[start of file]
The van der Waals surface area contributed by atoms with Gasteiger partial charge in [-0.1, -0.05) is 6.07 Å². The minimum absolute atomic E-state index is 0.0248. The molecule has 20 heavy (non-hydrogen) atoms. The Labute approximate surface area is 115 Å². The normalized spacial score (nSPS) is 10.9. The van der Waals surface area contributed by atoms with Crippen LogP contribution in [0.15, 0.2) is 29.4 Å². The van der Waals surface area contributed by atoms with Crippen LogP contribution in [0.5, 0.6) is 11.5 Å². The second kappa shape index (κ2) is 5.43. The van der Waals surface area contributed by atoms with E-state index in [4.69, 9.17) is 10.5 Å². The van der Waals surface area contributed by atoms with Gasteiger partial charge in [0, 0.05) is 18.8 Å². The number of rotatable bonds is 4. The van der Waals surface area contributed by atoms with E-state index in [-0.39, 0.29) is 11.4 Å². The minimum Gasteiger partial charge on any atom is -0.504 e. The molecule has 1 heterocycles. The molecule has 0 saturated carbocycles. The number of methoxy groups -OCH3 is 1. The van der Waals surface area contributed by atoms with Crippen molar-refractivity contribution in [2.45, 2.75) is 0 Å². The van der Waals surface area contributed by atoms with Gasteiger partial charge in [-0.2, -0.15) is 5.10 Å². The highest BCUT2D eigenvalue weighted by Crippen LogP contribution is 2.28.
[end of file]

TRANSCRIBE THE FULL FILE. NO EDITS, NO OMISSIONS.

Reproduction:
The van der Waals surface area contributed by atoms with Gasteiger partial charge in [-0.1, -0.05) is 6.07 Å². The minimum absolute atomic E-state index is 0.0248. The molecule has 20 heavy (non-hydrogen) atoms. The Labute approximate surface area is 115 Å². The normalized spacial score (nSPS) is 10.9. The van der Waals surface area contributed by atoms with Crippen LogP contribution in [0.15, 0.2) is 29.4 Å². The van der Waals surface area contributed by atoms with Crippen LogP contribution in [0.5, 0.6) is 11.5 Å². The second kappa shape index (κ2) is 5.43. The van der Waals surface area contributed by atoms with E-state index in [4.69, 9.17) is 10.5 Å². The van der Waals surface area contributed by atoms with Gasteiger partial charge in [0, 0.05) is 18.8 Å². The number of rotatable bonds is 4. The van der Waals surface area contributed by atoms with E-state index in [-0.39, 0.29) is 11.4 Å². The minimum Gasteiger partial charge on any atom is -0.504 e. The molecule has 1 heterocycles. The molecule has 0 saturated carbocycles. The number of methoxy groups -OCH3 is 1. The van der Waals surface area contributed by atoms with Crippen molar-refractivity contribution in [2.45, 2.75) is 0 Å². The van der Waals surface area contributed by atoms with Gasteiger partial charge in [-0.2, -0.15) is 5.10 Å². The highest BCUT2D eigenvalue weighted by Crippen LogP contribution is 2.28.